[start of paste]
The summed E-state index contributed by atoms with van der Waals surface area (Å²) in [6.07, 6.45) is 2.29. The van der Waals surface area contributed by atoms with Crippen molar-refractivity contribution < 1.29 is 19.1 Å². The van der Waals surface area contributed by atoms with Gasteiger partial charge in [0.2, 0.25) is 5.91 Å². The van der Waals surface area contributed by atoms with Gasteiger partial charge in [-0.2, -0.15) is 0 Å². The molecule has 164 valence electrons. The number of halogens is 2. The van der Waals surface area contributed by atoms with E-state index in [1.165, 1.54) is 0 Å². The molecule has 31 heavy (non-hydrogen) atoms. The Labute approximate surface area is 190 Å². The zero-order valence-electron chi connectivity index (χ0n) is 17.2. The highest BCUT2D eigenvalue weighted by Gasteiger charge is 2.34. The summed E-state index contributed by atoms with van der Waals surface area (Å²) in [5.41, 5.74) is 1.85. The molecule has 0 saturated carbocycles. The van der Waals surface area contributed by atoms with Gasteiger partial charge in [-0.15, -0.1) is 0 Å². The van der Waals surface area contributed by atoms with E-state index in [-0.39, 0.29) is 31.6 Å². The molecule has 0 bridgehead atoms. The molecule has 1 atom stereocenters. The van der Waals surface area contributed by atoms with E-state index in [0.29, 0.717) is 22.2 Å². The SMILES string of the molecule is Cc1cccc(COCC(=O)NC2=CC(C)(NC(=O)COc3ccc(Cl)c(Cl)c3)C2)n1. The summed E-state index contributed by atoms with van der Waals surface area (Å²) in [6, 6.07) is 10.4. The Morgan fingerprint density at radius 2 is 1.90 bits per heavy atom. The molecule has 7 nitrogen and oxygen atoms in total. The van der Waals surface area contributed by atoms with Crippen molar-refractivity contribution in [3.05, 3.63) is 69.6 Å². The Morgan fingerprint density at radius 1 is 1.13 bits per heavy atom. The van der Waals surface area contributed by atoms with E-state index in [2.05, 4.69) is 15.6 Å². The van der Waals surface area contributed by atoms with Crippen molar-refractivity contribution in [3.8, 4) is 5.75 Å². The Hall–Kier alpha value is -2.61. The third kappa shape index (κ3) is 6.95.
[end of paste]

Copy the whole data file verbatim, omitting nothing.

The summed E-state index contributed by atoms with van der Waals surface area (Å²) in [6.07, 6.45) is 2.29. The van der Waals surface area contributed by atoms with Crippen molar-refractivity contribution < 1.29 is 19.1 Å². The van der Waals surface area contributed by atoms with Gasteiger partial charge in [0.2, 0.25) is 5.91 Å². The van der Waals surface area contributed by atoms with Gasteiger partial charge in [-0.2, -0.15) is 0 Å². The molecule has 164 valence electrons. The number of halogens is 2. The van der Waals surface area contributed by atoms with E-state index in [1.165, 1.54) is 0 Å². The molecule has 31 heavy (non-hydrogen) atoms. The Labute approximate surface area is 190 Å². The zero-order valence-electron chi connectivity index (χ0n) is 17.2. The highest BCUT2D eigenvalue weighted by Gasteiger charge is 2.34. The summed E-state index contributed by atoms with van der Waals surface area (Å²) in [5.41, 5.74) is 1.85. The molecule has 0 saturated carbocycles. The van der Waals surface area contributed by atoms with Gasteiger partial charge in [-0.15, -0.1) is 0 Å². The van der Waals surface area contributed by atoms with E-state index in [-0.39, 0.29) is 31.6 Å². The molecule has 0 bridgehead atoms. The molecule has 1 atom stereocenters. The van der Waals surface area contributed by atoms with E-state index in [0.29, 0.717) is 22.2 Å². The SMILES string of the molecule is Cc1cccc(COCC(=O)NC2=CC(C)(NC(=O)COc3ccc(Cl)c(Cl)c3)C2)n1. The summed E-state index contributed by atoms with van der Waals surface area (Å²) in [6, 6.07) is 10.4. The Morgan fingerprint density at radius 2 is 1.90 bits per heavy atom. The molecule has 7 nitrogen and oxygen atoms in total. The van der Waals surface area contributed by atoms with Crippen molar-refractivity contribution in [3.05, 3.63) is 69.6 Å². The Morgan fingerprint density at radius 1 is 1.13 bits per heavy atom. The van der Waals surface area contributed by atoms with E-state index in [2.05, 4.69) is 15.6 Å². The van der Waals surface area contributed by atoms with Crippen molar-refractivity contribution in [3.8, 4) is 5.75 Å². The Hall–Kier alpha value is -2.61. The third kappa shape index (κ3) is 6.95.